Captain Tony's
Adventure Guide
THE Outdoors "Adventure Guide" for world  travellers


Searching for peace beyond Hope.
Story by Tony Jones.  Pictures from Vipassana website.

We were seated comfortably, my friend Geoff and I, in the dining room of the Coldwater Hotel, Merritt, British Columbia.  On order, hamburger with all the trimmings, double fries, and for appearance sake, a small green salad.

Geoff had offered to drive me the three hours from my home in Vancouver, passing the city of Hope, and then on up the Coquihalla Highway that winds its way like a ribbon of black asphalt through a spectacular, snow-capped mountain range to my destination about 20 minutes drive west of Merritt.

I was on my way to an entirely new sort of adventure…a search for the real truth. The inside truth about me, referred to by many as self-enlightenment.

Approaching the center. My “home” for the next ten days would be the Vipassana Meditation Centre of BC., one of many in this fast-growing world-wide organization. (See footnote). 

Forewarned to comply with strict conditions including a 4:00am wake up, no speaking, no eye-contact, sparse accommodation, unfamiliar vegetarian diet, and LONG hours of physically and emotionally draining meditation, I was therefore in no hurry to be deposited at the centre’s front door. Hence, the reason Geoff was now watching patiently as I slowly fuelled up on my “Last Supper.”

This part of my life-journey had begun just four weeks earlier, in India. Way up in the remotest north eastern city of Gangtok in the State of Sikkim. Its northern border, the Himalayan Mountains, shared cautiously with China.

I was at the time enjoying the traditional sweets and a cup of tea with my new friend, His Eminence the 12th Zurmang Gharwang Rinpoche (Pictured) in private quarters atop his monastery. 

Rising like a multi-tiered wedding cake laid back against the mountain, a dense rain-filled mist had by early evening shrouded the top tiers of the commune as if to isolate it from the rest of the world until the warming rays of another dawn.

Several floors below, many of the monastery’s 350 monks could be heard chanting their evening prayers to the accompaniment of gong and drum.  

Our exchange was friendly and wide ranging.  In reply to my question how does one such as I find internal peace after an unsuccessful search spanning near six decades, His Eminence replied simply that I should “meditate, and keep searching.”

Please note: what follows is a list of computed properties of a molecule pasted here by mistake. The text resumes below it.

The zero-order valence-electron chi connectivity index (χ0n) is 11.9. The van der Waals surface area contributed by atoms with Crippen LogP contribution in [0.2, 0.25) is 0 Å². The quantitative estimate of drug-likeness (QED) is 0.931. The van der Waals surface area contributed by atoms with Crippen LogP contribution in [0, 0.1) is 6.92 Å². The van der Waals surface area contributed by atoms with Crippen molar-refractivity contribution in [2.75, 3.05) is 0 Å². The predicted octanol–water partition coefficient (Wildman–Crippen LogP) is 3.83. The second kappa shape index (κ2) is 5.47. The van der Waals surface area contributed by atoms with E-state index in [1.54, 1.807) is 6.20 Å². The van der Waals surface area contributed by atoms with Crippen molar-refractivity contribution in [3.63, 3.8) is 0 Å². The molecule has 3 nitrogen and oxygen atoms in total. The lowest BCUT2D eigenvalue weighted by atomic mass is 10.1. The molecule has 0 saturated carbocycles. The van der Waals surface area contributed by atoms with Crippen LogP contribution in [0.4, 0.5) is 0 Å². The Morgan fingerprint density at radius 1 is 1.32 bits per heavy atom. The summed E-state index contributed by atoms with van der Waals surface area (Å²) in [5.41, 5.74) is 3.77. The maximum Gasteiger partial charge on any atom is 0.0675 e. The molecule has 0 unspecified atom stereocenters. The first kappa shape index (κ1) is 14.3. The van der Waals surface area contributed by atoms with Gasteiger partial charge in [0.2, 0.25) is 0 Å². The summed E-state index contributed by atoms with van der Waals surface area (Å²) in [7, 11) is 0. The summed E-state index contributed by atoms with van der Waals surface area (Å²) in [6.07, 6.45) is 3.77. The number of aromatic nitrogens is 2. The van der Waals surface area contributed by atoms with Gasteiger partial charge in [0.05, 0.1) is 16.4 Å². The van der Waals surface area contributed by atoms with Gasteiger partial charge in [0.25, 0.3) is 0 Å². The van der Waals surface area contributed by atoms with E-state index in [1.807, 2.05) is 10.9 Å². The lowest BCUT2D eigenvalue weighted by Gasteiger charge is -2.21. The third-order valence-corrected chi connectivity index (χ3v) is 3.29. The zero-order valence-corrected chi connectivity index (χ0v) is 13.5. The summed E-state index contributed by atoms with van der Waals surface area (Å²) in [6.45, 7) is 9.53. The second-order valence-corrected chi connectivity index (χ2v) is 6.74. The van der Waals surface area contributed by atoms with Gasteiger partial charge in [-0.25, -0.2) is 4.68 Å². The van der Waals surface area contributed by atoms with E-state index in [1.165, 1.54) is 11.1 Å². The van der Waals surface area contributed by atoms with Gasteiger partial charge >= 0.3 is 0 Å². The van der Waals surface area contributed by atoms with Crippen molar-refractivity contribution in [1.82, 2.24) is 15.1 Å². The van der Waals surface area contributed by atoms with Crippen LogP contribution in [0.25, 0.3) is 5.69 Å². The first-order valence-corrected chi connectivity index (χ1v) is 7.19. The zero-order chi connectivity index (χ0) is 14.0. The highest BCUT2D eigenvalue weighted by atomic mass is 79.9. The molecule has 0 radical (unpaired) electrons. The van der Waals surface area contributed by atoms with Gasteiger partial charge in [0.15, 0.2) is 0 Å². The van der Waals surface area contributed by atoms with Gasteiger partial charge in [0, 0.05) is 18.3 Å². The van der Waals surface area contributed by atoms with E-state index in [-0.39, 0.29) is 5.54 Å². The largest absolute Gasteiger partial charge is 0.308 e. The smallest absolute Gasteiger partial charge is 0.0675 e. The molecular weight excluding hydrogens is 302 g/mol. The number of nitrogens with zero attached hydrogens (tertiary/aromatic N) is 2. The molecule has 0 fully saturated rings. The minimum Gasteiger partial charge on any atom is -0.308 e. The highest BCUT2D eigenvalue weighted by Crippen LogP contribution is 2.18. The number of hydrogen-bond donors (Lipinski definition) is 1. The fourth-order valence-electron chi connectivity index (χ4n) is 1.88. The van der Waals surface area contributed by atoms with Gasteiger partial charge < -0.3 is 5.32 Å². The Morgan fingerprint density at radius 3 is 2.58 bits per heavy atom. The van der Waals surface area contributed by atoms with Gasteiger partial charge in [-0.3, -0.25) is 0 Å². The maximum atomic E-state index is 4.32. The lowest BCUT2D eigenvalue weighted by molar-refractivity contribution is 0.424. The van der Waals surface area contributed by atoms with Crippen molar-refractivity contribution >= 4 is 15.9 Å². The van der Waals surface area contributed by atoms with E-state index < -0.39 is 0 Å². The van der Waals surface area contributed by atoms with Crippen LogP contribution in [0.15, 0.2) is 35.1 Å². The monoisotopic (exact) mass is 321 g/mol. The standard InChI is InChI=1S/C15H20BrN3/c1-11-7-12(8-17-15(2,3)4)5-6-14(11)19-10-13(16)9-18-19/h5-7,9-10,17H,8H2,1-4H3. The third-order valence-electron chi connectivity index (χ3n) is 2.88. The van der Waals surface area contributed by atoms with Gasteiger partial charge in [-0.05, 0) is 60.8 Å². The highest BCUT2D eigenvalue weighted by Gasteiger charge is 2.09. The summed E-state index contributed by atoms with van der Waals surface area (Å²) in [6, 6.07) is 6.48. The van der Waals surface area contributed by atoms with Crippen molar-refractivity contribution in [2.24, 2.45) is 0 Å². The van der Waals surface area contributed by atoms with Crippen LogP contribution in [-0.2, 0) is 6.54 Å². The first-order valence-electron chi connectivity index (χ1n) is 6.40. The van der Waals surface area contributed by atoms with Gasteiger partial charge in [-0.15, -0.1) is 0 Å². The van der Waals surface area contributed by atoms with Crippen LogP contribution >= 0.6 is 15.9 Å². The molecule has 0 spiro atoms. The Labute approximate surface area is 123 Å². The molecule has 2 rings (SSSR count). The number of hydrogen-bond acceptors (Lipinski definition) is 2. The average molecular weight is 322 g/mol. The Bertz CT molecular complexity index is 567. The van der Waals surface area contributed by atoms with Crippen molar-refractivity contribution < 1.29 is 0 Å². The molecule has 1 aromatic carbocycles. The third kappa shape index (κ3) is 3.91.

A few more sips of tea, receipt of a parting gift of beautiful prayer shawl, and that was that. How I came to be invited into such rarified company must remain a story for another day. 

On my return to Vancouver the experience was related to another good friend, Waverlea. It was she who encouraged me to look up the Vipassana website and eventually submit the on-line application to attend the next course. Thank you dear Waverlea for all that was about to follow. Yes, even for the pain that awaited my unsuspecting body.

Fuel consumed and lunch bill paid, Geoff now drove us in silence along the Coquihalla to the 256 turnoff. Doubling back beneath the overpass, across a rattling wooden bridge spanning the wide, fast-flowing Coldwater River, up a steep unsealed incline, sharp left turn, and we had arrived at Dhamma Surabhi, meaning ‘Fragrance of Dhamma’

My heart rate now elevated, we  eased the car through the gate in the fence surrounding the centre’s 55 thickly wooded acres. I felt a similarly uncomfortable apprehension as when first arriving at the Australian Army’s boot camp in Wagga Wagga so many years ago. 

S.N. Goenka        Vipassana, meaning “seeing things as they really are,” is one of India’s most ancient meditation techniques; reintroduced more than 2,500 years ago by Gotama the Buddha, its central doctrine, anicca, meaning the universal law of impermanence.

The process seeks self-purification by self-observation technique; it is astutely non-sectarian, and appropriate for anyone regardless of race, gender, or religious beliefs.   

Based on irrefutable laws of nature and common-sense tenants such as treating others as you would wish to be treated, Vipassana appears simple to understand, but in practice demands exceptionally intense commitment if students wish to obtain maximum benefit. And why not, for we were arriving in search of sign-posts toward mental purification that will allow us to better face the inevitable stresses of life in a calmer, more balanced, and satisfying way.


Allocated one of the few single rooms, it is devoid of most decoration, but squeaky clean and fresh smelling. Half the floor space is occupied by a low timber bed and firm mattress. A night table is positioned beside the bed, (no table light as distractions such as reading and writing not permitted), as is a coarse, colorfully patterned floor mat. Four wall hooks await clothing and towel.